Farmers Cannot Become Sustainable Alone
Just as it takes a whole village to raise a child; it takes a whole society to create a sustainable food and farming system. Policies need to encourage it, public education needs to teach it, and research needs to support it. Agricultural products and services need to serve the farmers who are practicing sustainability. And food processing and distribution need to serve community members at all levels of income. Farmers cannot become sustainable alone.
Until recently, most of these sectors have been pulling in different directions. Government agencies had one agenda, non-governmental agencies (NGOs) had another, while agriculture and food-related businesses had yet another. There have always been individuals within each of these sectors who have carried the torch of sustainability, but on the whole it was a fractured landscape.
Today there is a trend toward more and more members of government, NGOs, and the private sector working together in the name of sustainability. I’m not saying that we’re one big happy family, but there is a growing willingness to cooperate.
At Southern SAWG, we build bridges between the sectors. This is especially evident at our Annual Conference. Over half of the scheduled presenters for our 2012 event in Little Rock are farmers, while government agencies, NGOs and other private businesses are also strongly represented.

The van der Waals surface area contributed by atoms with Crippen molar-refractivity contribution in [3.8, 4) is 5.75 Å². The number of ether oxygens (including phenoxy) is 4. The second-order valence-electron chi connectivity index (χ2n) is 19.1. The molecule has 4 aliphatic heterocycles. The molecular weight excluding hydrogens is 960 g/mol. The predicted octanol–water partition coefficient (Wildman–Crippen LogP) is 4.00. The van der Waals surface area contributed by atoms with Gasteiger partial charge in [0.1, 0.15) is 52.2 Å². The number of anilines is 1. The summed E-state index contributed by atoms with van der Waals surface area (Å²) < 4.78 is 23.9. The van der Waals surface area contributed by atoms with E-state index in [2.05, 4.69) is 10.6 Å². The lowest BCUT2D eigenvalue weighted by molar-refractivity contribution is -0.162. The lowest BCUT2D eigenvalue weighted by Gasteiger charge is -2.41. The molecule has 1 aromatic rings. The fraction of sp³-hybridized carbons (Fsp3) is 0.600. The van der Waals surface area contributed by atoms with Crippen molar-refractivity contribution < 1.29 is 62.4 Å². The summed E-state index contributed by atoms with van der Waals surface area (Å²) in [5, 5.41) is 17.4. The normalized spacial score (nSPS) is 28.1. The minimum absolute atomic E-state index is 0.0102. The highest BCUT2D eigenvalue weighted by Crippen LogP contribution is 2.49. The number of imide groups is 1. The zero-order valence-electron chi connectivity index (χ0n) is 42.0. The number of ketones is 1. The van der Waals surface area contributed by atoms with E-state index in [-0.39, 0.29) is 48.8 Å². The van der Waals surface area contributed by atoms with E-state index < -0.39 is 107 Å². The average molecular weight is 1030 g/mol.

For instance, Susan Webb, a researcher at the University of Florida, has been expanding her research on organic and sustainable pest management. She will lead a session on identifying insects. In another session, David Lamm, an organic specialist with the Natural Resources Conservation Service (NRCS), will explain new programs designed for organic producers. These are just two of the dozen presenters from government.
Mike Morris with the National Center for Appropriate Technology (an NGO) will show participants some of the ways to assess and use renewable energy technologies on your farm. Omar Garza with the Texas-Mexico Border Coalition will explain how his NGO is helping farmers become more sustainable. There will also be over 20 other presenters from NGOs.
Of course most farms are private businesses, but the conference will also feature presentations from entrepreneurs like Simon Huntley who runs a company that helps farmers market through the Internet, and Jack Sundell, whose Little Rock café builds community through local food.
If you attend the conference, I encourage you to interact with participants who are engaged in food system work that is different from you. Whether you attend our conference or not, I also encourage you to build bridges in your community. If our goal is sustainability, we need each other.